Creating a set of building plans in accordance with the International Building Code is not as easy as it sounds. Often, after the contractor submits the plans for the building permit, the local building department requests changes necessary to comply with the Code. These changes may be elementary and easily corrected, or they may require major changes, resulting in the delay of your project along with substantial contractor change orders before the job even begins. Here are a few hints to help create an IBC compliant design.

  1. Do not locate a building too close to another building or lot line. Failure to maintain minimum fire separation distances (IBC Table 602) will require fire ratings for exterior walls. These fire ratings may require expensive construction materials for exterior walls and windows, that are not required if the minimum separation distances are met.
  2. Include the existing structure in Height and Area requirements when proposing an addition. The Code requires that the total aggregate area of both the New and Existing portions of the building comply with the Height and Area requirements (IBC Table 503). If the plans only consider the addition area, expensive separation walls between the existing and new addition will be required to meet the Code.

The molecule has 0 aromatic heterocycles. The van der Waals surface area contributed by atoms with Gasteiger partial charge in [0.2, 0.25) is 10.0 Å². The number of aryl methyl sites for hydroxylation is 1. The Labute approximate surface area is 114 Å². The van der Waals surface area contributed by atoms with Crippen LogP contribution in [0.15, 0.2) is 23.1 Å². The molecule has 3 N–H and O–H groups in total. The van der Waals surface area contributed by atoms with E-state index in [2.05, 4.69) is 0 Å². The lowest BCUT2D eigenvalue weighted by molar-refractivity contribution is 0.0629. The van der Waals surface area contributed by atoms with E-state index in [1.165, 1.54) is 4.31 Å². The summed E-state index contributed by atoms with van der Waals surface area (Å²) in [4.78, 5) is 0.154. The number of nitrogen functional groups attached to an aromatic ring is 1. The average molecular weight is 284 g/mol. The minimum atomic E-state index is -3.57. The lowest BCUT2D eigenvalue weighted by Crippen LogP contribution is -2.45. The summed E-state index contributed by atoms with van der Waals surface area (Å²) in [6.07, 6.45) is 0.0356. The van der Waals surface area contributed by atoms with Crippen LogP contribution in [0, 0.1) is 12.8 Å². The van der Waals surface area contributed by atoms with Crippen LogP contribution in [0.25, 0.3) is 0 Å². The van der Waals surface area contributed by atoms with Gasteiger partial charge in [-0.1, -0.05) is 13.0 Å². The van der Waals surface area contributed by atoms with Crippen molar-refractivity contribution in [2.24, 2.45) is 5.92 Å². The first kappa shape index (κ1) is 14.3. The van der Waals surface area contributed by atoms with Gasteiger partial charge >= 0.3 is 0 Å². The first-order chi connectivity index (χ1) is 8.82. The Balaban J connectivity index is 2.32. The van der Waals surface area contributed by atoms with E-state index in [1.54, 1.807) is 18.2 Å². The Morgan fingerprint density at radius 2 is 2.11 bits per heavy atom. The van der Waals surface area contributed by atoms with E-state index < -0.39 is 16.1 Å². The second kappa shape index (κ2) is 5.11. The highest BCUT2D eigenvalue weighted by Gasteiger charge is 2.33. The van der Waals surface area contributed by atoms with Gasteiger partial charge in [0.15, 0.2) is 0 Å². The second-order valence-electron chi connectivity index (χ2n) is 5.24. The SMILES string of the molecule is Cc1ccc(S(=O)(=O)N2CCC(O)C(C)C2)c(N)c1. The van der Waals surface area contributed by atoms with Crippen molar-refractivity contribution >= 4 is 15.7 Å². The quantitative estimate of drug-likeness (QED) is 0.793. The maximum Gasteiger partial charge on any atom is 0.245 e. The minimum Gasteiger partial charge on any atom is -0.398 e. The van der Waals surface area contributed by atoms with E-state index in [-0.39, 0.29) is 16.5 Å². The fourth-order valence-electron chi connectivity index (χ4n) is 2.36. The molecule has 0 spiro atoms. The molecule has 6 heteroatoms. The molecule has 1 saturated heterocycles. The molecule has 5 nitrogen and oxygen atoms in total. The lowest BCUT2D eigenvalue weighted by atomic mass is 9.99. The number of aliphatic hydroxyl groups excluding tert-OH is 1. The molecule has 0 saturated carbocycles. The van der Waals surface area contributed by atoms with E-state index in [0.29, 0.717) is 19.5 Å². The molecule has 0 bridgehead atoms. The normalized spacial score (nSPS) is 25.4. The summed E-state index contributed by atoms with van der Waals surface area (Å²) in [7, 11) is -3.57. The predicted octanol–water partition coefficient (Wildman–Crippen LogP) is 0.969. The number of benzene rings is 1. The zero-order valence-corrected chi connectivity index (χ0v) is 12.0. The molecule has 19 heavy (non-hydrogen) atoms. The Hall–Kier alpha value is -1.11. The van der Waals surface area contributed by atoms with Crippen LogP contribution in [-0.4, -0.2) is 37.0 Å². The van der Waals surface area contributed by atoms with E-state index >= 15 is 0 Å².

3. Include upgrades to Accessibility Features for existing structures. Most existing code deficiencies for existing structures are “Grandfathered in” and can remain, if they are not being altered. One exception is the Accessibility of a structure. Up to 20% of the proposed construction budget must be dedicated to upgrading non-compliant accessibility (IEBC Section 605).  If this requirement is missed, substantial and expensive design changes may be required for accessible toilet facilities, new elevators, etc.
  4. Do not propose membrane protection (2 sides) for building structural elements when individual protection (4 sides) is required. The Fire Rated Construction section of the Code (Chapter 7 of the IBC) lists the specific requirements of the three (3) main elements of fire resistance in buildings: Fire Walls, Fire Barriers, and Fire Partitions. Each element has specific requirements.
  5. Do not provide fire rating for Mixed Use Occupancy separation walls when it’s not required  Sometimes buildings need fire-rated interior walls to separate Uses.  However, many times, these Uses can be considered as Mixed Use Non-Separated, eliminating expensive and unnecessary interior wall fire ratings (IBC Section 508.3.2).

Carefully addressing potential Code deficiencies during the design process, especially before contractor bidding and permit submission, can help eliminate construction delays and contractor change orders. If you are designing a complex structure, it may be beneficial to engage a qualified Building Code Consultant to assist you during the design process. This consultant will help your design team prepare Building Plans that comply with the Building Code and receive faster Permit approval.